Lee, C. (2007). Environment and Active Living: The Roles of Health Risk and Economic Factors. American Journal of Health Promotion, 21(4S), 293-304.
Purpose: This study examines the associations that a neighborhood’s physical and social environments have with transportation and recreation physical activities, with an emphasis on the roles of health risk and economic factors.
Design: It is a cross-sectional study with a hypothesis-testing approach.
Setting: The study was conducted within the city of Seattle, Washington.
Subjects: The subjects included 438 able-bodied, randomly selected adults.
Measures: Physical activity and sociodemographic data came from a telephone survey (34% response rate). Environmental variables were measured subjectively as people’s perceptions and objectively using the Geographic Information System. Bivariate analyses and the Structural Equation Model were used to test the overall theoretic framework and the relationships among latent and observed variables.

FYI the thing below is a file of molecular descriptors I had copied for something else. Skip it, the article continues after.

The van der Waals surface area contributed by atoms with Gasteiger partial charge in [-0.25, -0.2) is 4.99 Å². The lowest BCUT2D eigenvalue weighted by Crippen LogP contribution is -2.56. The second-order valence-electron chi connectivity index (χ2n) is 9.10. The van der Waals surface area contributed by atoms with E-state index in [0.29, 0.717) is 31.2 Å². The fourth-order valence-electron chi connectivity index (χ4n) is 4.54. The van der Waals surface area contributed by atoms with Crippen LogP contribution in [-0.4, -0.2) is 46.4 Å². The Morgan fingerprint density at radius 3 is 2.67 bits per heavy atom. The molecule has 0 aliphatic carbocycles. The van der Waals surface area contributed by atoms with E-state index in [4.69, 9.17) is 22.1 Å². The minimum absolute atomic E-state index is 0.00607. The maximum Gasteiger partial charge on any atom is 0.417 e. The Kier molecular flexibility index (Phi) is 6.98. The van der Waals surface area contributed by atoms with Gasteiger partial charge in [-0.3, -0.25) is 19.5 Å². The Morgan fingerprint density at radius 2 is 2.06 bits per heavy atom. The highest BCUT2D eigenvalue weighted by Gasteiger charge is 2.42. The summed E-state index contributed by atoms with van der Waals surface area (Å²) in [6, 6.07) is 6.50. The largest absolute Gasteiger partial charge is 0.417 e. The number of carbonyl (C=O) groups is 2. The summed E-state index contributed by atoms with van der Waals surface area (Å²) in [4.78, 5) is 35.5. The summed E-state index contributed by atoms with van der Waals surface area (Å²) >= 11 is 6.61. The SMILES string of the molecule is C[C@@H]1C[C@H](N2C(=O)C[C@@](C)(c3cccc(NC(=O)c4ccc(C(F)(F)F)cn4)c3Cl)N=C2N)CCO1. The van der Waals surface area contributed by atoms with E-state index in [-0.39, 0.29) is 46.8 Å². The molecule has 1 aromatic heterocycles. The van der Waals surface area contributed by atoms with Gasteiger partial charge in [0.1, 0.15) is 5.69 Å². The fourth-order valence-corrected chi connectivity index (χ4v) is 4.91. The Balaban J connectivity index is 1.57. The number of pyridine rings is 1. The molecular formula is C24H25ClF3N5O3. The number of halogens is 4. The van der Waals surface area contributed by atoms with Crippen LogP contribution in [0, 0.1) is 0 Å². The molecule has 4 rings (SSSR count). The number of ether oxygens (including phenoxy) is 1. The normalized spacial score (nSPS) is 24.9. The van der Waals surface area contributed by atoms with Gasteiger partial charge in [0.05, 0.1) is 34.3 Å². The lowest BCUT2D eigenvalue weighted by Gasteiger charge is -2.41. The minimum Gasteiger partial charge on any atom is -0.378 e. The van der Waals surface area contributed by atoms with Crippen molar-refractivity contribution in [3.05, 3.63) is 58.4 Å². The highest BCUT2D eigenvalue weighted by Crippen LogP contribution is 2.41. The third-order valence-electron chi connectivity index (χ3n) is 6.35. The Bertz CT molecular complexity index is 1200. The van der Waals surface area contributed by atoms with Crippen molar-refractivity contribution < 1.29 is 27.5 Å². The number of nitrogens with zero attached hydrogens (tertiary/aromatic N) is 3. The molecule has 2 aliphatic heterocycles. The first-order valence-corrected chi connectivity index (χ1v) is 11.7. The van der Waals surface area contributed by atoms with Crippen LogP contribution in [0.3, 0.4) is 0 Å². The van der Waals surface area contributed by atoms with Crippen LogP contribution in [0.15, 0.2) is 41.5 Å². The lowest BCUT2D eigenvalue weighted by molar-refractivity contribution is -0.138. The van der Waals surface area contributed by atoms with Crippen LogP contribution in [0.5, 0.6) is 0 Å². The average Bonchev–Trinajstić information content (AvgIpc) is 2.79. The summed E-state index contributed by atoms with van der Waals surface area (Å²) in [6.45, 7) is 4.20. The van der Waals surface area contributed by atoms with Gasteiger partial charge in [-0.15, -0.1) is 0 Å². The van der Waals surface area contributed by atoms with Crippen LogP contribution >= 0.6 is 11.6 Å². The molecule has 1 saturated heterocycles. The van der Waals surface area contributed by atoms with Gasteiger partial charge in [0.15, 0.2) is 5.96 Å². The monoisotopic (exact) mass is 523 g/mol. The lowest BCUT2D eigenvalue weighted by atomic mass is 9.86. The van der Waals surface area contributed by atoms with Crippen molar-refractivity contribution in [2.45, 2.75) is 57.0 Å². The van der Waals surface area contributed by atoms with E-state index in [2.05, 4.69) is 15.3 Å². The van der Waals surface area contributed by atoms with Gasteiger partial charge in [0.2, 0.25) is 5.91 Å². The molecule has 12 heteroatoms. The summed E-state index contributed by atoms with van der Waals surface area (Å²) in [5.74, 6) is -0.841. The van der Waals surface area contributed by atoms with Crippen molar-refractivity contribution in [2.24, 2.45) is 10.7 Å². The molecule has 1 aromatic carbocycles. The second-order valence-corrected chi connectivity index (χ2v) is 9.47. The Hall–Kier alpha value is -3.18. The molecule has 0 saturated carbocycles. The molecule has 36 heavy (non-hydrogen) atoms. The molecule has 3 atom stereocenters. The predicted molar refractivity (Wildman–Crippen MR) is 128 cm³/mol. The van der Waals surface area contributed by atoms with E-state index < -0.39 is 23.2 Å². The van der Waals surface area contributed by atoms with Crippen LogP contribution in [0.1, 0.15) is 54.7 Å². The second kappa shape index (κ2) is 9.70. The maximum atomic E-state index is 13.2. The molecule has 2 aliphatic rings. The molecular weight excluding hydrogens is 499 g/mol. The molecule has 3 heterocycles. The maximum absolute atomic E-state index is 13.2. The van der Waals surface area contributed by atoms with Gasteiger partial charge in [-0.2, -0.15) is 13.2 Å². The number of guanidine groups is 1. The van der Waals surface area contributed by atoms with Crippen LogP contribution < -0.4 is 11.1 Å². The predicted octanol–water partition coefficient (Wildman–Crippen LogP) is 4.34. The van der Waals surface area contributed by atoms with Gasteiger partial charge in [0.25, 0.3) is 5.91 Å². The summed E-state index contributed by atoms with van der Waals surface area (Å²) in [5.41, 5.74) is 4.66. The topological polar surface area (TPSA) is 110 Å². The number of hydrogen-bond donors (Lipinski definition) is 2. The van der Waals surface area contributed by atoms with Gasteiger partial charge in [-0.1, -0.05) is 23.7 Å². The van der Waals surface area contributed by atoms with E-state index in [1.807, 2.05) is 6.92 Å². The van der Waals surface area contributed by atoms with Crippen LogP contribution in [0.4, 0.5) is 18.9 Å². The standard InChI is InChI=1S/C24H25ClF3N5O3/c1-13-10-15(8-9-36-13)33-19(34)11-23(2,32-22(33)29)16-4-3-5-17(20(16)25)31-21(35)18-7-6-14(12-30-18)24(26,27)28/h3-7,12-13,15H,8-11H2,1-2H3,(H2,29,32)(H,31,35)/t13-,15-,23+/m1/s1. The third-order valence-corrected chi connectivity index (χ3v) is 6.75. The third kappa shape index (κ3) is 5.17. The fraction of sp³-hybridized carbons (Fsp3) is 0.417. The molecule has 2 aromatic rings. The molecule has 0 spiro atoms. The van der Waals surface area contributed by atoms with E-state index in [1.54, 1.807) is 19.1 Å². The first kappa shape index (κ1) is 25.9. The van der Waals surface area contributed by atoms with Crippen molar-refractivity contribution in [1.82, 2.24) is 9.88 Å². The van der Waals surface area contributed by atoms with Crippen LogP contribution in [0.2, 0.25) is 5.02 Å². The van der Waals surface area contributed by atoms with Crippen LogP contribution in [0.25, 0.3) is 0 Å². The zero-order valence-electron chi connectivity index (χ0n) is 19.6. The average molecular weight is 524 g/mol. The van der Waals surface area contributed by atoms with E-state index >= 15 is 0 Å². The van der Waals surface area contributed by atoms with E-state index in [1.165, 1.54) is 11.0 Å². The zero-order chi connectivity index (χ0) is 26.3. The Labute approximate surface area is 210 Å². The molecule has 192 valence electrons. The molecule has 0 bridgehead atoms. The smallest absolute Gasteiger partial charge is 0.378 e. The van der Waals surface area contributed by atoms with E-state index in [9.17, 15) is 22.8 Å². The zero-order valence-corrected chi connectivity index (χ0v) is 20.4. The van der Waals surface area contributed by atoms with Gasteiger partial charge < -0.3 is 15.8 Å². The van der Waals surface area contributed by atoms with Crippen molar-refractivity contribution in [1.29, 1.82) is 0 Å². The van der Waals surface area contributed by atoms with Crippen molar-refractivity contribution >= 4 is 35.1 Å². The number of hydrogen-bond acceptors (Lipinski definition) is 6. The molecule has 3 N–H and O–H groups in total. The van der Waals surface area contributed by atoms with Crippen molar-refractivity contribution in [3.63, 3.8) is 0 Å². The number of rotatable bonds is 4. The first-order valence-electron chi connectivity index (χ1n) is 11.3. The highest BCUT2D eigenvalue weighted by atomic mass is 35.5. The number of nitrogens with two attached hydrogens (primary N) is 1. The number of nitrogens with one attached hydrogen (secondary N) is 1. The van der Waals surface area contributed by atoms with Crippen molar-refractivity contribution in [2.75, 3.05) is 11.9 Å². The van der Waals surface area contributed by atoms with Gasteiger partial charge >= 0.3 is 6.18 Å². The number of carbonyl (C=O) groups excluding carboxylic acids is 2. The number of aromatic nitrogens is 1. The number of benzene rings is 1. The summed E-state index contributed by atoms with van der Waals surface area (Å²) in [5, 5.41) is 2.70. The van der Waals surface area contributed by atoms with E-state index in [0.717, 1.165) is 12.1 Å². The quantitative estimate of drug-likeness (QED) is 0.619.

Results: Lower-income populations lived in areas with more routine destinations and higher densities and were more active for transportation than higher-income populations. People with higher health risks were less active for both transportation and recreation purposes. The social environment—perception of people walking and biking in the neighborhood—was more strongly associated with recreational physical activities, while the physical environment was more strongly associated with transportation physical activities.
Conclusion: Further investigation of different subpopulations and explicit distinction among different purposes of physical activities are needed in future research and interventions. This study is limited to urban areas and cross-sectional data.